FREE: Bright Young Minds
About this Session:
Immigrants, Indigenous and former colonized people have had traumatic experiences of being separated from family members and ties and the familiar, then having to learn foreign customs, systems of symbols, language, and culture in order to survive. Libraries play a role in this transfer of survival skills to adjust to new cultures. However, librarianship as an institution struggles between facilitating intercultural understanding among global library users and supporting the minded/aware citizens, they can also support the domination of the knowledge and culture of a specific group of people over others. This presentation explores how legacies of colonialism and imperialism have imprinted themselves on librarianship and how this process has affected immigrants, indigenous and former colonized library users and the librarians who serve them. This webinar aims to support librarians wishing to do outreach to immigrants, former colonized, or Indigenous peoples with an understanding of some of the issues pertaining to the legacies of colonialism and imperialism.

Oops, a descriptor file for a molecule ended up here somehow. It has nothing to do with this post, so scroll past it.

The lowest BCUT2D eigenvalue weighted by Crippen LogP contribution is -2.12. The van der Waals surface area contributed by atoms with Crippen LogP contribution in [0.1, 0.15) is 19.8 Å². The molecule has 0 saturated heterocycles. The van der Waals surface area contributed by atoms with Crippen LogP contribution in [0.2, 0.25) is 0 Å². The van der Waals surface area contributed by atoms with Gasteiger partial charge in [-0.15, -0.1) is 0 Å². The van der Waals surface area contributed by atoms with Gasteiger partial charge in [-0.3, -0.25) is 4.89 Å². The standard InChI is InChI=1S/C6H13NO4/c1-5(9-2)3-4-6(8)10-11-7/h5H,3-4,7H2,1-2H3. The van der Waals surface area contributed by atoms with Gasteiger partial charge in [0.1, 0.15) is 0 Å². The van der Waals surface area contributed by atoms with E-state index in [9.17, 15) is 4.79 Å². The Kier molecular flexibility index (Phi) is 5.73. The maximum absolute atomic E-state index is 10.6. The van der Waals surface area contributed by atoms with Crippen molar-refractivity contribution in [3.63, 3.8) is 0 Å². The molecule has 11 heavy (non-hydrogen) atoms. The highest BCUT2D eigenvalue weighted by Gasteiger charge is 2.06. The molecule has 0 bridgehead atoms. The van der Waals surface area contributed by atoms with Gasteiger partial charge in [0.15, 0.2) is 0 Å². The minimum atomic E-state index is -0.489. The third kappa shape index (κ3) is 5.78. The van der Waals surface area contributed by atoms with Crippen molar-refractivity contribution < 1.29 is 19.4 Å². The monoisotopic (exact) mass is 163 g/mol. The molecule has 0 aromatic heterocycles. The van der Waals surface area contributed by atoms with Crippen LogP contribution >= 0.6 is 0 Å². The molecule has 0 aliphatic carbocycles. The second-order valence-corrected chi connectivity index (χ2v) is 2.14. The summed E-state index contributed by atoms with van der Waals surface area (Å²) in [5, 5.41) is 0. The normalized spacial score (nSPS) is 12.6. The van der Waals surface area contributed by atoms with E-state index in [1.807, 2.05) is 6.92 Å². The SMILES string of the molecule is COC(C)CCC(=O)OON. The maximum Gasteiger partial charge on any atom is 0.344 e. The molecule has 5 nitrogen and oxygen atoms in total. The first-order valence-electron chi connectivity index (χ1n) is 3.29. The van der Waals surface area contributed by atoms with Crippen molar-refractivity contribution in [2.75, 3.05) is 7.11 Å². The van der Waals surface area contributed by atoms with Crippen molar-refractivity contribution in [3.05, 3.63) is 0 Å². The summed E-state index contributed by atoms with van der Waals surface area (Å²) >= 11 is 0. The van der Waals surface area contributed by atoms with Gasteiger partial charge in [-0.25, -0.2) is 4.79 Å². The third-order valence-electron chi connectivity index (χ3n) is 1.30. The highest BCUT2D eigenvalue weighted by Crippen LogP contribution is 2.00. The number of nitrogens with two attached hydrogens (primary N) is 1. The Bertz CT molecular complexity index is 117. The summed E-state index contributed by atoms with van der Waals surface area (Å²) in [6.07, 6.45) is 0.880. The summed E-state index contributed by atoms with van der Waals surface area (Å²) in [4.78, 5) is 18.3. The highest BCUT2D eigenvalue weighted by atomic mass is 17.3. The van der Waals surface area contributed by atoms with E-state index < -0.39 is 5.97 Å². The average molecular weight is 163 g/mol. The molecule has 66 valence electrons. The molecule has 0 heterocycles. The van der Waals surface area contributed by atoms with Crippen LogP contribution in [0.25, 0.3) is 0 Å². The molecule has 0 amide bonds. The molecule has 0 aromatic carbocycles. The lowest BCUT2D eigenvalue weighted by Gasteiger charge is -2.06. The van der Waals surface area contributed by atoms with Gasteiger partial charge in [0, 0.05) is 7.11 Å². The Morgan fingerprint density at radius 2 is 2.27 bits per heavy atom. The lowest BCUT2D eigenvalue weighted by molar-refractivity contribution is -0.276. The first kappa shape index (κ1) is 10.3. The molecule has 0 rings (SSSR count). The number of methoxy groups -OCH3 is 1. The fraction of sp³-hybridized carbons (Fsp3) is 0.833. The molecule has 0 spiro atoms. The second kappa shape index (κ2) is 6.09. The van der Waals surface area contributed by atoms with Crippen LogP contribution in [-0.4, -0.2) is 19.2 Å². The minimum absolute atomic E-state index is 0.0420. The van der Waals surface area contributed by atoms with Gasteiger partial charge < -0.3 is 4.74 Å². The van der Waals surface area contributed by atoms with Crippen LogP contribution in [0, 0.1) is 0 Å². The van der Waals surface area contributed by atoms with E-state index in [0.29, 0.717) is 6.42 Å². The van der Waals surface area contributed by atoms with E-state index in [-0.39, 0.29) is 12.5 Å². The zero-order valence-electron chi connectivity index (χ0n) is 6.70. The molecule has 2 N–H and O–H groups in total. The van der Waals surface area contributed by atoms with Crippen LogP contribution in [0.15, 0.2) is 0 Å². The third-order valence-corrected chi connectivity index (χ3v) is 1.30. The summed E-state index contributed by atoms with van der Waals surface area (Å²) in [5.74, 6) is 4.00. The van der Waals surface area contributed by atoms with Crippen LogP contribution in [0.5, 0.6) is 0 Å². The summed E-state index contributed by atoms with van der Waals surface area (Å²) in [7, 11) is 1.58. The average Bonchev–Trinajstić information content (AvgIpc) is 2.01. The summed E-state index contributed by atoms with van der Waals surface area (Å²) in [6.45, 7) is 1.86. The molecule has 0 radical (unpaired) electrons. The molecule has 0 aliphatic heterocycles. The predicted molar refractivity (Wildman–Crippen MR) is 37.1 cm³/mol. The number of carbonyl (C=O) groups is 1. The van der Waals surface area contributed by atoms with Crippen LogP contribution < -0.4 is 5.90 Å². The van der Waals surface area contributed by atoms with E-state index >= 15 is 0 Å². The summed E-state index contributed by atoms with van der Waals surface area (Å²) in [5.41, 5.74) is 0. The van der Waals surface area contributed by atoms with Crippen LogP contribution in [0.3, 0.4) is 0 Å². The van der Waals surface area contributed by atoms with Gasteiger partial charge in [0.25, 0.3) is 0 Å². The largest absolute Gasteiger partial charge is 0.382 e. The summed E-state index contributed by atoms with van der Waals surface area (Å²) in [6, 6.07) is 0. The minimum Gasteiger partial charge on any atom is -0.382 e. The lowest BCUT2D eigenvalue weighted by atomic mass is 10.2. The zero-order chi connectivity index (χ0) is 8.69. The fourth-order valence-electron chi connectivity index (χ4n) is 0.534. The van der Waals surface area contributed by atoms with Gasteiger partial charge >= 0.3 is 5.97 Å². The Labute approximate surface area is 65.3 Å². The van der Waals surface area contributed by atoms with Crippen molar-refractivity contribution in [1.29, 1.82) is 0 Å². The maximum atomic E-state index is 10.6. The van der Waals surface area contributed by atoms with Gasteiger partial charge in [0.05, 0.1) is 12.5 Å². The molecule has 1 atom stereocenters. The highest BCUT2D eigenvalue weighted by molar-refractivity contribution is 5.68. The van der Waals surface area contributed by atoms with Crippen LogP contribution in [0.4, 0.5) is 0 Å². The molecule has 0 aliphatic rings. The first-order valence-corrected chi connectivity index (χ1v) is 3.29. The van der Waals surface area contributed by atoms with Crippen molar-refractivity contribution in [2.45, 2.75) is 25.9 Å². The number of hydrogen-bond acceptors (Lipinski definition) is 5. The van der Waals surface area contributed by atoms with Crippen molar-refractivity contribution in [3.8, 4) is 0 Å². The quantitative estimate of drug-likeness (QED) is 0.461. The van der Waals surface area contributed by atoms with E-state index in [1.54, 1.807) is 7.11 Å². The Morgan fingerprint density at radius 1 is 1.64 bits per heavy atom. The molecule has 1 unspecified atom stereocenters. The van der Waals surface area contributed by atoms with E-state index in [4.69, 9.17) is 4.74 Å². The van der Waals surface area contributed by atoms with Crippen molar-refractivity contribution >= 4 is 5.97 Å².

Participants will learn about:
1) the basics of library colonization and library imperialism
2) the differences between library colonization and library imperialism
3) how library colonization and library imperialism affect information use and access needs
About the Presenter:
Mark-Shane Scale is a Caribbean immigrant to Canada and former library educator at the University of the West Indies. Mark-Shane Scale taught courses for librarians in Jamaica and as a Limited Duties Instructor at the University of Western Ontario in Canada. He has researched and published on library topics, presented at many library conferences and has served as an Executive member of the Library and Information Association of Jamaica (2007-2011).
Social media: @MScale